AU720088B2 - System and method for reducing cumulative noise in a distributed antenna network - Google PatentsSystem and method for reducing cumulative noise in a distributed antenna network Download PDF
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- AU720088B2 AU720088B2 AU35136/97A AU3513697A AU720088B2 AU 720088 B2 AU720088 B2 AU 720088B2 AU 35136/97 A AU35136/97 A AU 35136/97A AU 3513697 A AU3513697 A AU 3513697A AU 720088 B2 AU720088 B2 AU 720088B2
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- remote antenna
- threshold level
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- input signals
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- H04—ELECTRIC COMMUNICATION TECHNIQUE
- H04B7/00—Radio transmission systems, i.e. using radiation field
- H04B7/02—Diversity systems; Multi-antenna system, i.e. transmission or reception using multiple antennas
- H04B7/04—Diversity systems; Multi-antenna system, i.e. transmission or reception using multiple antennas using two or more spaced independent antennas
- H04B7/08—Diversity systems; Multi-antenna system, i.e. transmission or reception using multiple antennas using two or more spaced independent antennas at the receiving station
- H04B7/0802—Diversity systems; Multi-antenna system, i.e. transmission or reception using multiple antennas using two or more spaced independent antennas at the receiving station using antenna selection
- H01—BASIC ELECTRIC ELEMENTS
- H01Q—ANTENNAS, i.e. RADIO AERIALS
- H01Q3/00—Arrangements for changing or varying the orientation or the shape of the directional pattern of the waves radiated from an antenna or antenna system
- H01Q3/26—Arrangements for changing or varying the orientation or the shape of the directional pattern of the waves radiated from an antenna or antenna system varying the relative phase or relative amplitude of energisation between two or more active radiating elements; varying the distribution of energy across a radiating aperture
- H01Q3/2605—Array of radiating elements provided with a feedback control over the element weights, e.g. adaptive arrays
WO 98/04054 PCT/US97/11561 -1- SYSTEM AND METHOD FOR REDUCING CUMULATIVE NOISE IN A DISTRIBUTED ANTENNA NETWORK
The present invention is directed to a system and method for reducing the cumulative noise resulting from the uplink stages connected to a plurality of remote antenna units in a distributed antenna network. More particularly, the present invention reduces the cumulative noise by utilizing a signal strength processor.
As personal communications services (PCS) evolve as the next generation of cellular telephone technology, systems and techniques for simply and efficiently transmitting and receiving communication signals are being investigated. One known system is a distributed antenna network (which is also referred to as a multicast network) which provides coverage over substantial areas by a plurality of remote antenna units. An example of a distributed antenna network is illustrated in Figure 1 where an individual transceiver unit 10 is connected to a plurality of cells 2 0 by transmission media 30 which transports radio signals between the transceiver unit and the cells 2 0 20n. Each of the cells 20,,.-.20n include remote antenna units 2 1, 21n. The remote active antenna units 211,...21n may be connected to the transmission media 30 by frequency converting circuitry 22k,...22n for certain applications.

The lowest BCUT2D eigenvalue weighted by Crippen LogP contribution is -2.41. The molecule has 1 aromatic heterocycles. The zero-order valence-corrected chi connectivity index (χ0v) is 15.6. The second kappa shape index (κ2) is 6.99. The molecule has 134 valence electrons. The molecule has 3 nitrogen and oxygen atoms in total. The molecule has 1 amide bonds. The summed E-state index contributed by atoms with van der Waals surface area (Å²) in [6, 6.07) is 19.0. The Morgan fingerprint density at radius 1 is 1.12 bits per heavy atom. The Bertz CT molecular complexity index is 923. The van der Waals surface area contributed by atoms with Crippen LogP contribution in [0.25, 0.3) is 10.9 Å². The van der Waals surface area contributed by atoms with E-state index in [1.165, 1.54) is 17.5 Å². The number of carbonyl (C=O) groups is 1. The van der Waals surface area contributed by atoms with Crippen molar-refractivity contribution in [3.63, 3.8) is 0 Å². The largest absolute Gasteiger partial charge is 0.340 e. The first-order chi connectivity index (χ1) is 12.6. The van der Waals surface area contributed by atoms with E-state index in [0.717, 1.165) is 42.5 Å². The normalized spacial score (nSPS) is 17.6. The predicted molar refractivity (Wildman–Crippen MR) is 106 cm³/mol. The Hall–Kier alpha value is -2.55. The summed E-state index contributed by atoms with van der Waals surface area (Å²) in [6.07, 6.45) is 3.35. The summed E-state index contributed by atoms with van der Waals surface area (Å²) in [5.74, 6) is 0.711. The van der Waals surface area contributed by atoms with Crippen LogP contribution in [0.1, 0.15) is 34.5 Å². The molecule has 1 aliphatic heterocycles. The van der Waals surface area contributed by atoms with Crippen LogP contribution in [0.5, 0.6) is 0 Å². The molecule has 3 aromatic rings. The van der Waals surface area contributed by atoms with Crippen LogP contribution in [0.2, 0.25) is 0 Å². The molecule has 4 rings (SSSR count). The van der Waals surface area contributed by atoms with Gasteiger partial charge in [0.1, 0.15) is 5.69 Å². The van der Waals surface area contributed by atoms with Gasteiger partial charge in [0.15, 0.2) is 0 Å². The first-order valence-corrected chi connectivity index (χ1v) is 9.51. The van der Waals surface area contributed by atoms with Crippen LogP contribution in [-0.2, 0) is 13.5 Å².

Various infrastructures are being developed and modifications of existing infrastructures are of great interest as an alternative for PCS because they are fully capable of providing high quality signals at lower costs than traditional cellular infrastructures. For example, CATV infrastructures have been modified for use in PCS. Such modifications include the CATV infrastructures using a hybrid fiber/coax (HFC) cable infrastructure to increase capacity and improve service quality. Although it is theoretically possible for any CATV infrastructure to support PCS with the proper modifications, the HFC cable infrastructure offers an attractive option as an economical alternative to wireless providers seeking to avoid the high cost of network construction.
WO 98/04054 PCTIUS97/11561 -2- Figure 2 illustrates the basic components of a CATV infrastructure used to support PCS. In Figure 2, base station equipments 50, and 502 are connected to a public network, such as a public switched telephone network. Remote antenna signal processors (RASPs) 52, and 522 connect the base station equipments 50, and 502 to a fiber equipment 54. The fiber equipment 54 is connected to a fiber node 58 by fiber optic cable 56 and the fiber node 58 is connected to remote antenna driver (RAD) nodes 621 and 622 by two-way coaxial cable 60. The RAD nodes 62, and 622 each include a group of RADs 64, and 642 and 661 and 662 respectively connected to antennas 68,, 682, 70,, and 70,. This CATV infrastructure converts radio frequency signals into CATV frequency signals usable in the existing CATV infrastructure and converts the CATV frequency signals back into radio frequency signals for broadcast.